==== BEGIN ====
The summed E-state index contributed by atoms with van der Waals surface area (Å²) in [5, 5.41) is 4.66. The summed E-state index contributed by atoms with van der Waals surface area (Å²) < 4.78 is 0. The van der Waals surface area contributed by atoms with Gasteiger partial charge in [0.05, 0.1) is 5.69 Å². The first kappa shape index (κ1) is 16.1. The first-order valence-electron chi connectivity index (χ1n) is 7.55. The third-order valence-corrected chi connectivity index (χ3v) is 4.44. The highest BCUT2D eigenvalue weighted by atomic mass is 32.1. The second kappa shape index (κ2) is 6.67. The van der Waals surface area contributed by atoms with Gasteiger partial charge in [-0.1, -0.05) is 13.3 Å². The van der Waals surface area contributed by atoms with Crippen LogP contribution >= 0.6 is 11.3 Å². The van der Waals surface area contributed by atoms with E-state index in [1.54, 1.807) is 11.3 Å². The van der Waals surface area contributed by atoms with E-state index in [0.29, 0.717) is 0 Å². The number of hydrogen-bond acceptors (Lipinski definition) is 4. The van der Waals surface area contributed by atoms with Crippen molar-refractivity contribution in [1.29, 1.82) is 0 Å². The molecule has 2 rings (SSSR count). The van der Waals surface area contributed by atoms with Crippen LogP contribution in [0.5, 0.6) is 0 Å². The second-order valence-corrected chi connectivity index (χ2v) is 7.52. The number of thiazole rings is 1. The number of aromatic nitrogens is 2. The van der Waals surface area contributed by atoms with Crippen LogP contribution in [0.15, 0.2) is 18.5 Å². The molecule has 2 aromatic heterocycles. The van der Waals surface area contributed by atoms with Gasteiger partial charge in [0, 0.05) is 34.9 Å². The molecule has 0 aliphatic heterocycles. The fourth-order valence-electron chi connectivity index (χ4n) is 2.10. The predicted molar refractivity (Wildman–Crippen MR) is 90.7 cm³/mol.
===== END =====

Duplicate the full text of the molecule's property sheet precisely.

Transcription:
The summed E-state index contributed by atoms with van der Waals surface area (Å²) in [5, 5.41) is 4.66. The summed E-state index contributed by atoms with van der Waals surface area (Å²) < 4.78 is 0. The van der Waals surface area contributed by atoms with Gasteiger partial charge in [0.05, 0.1) is 5.69 Å². The first kappa shape index (κ1) is 16.1. The first-order valence-electron chi connectivity index (χ1n) is 7.55. The third-order valence-corrected chi connectivity index (χ3v) is 4.44. The highest BCUT2D eigenvalue weighted by atomic mass is 32.1. The second kappa shape index (κ2) is 6.67. The van der Waals surface area contributed by atoms with Gasteiger partial charge in [-0.1, -0.05) is 13.3 Å². The van der Waals surface area contributed by atoms with Crippen LogP contribution >= 0.6 is 11.3 Å². The van der Waals surface area contributed by atoms with E-state index in [1.54, 1.807) is 11.3 Å². The van der Waals surface area contributed by atoms with E-state index in [0.29, 0.717) is 0 Å². The number of hydrogen-bond acceptors (Lipinski definition) is 4. The van der Waals surface area contributed by atoms with Crippen molar-refractivity contribution in [1.29, 1.82) is 0 Å². The molecule has 2 rings (SSSR count). The van der Waals surface area contributed by atoms with Crippen LogP contribution in [0.5, 0.6) is 0 Å². The second-order valence-corrected chi connectivity index (χ2v) is 7.52. The number of thiazole rings is 1. The number of aromatic nitrogens is 2. The van der Waals surface area contributed by atoms with Crippen LogP contribution in [0.15, 0.2) is 18.5 Å². The molecule has 2 aromatic heterocycles. The van der Waals surface area contributed by atoms with Gasteiger partial charge in [0, 0.05) is 34.9 Å². The molecule has 0 aliphatic heterocycles. The fourth-order valence-electron chi connectivity index (χ4n) is 2.10. The predicted molar refractivity (Wildman–Crippen MR) is 90.7 cm³/mol.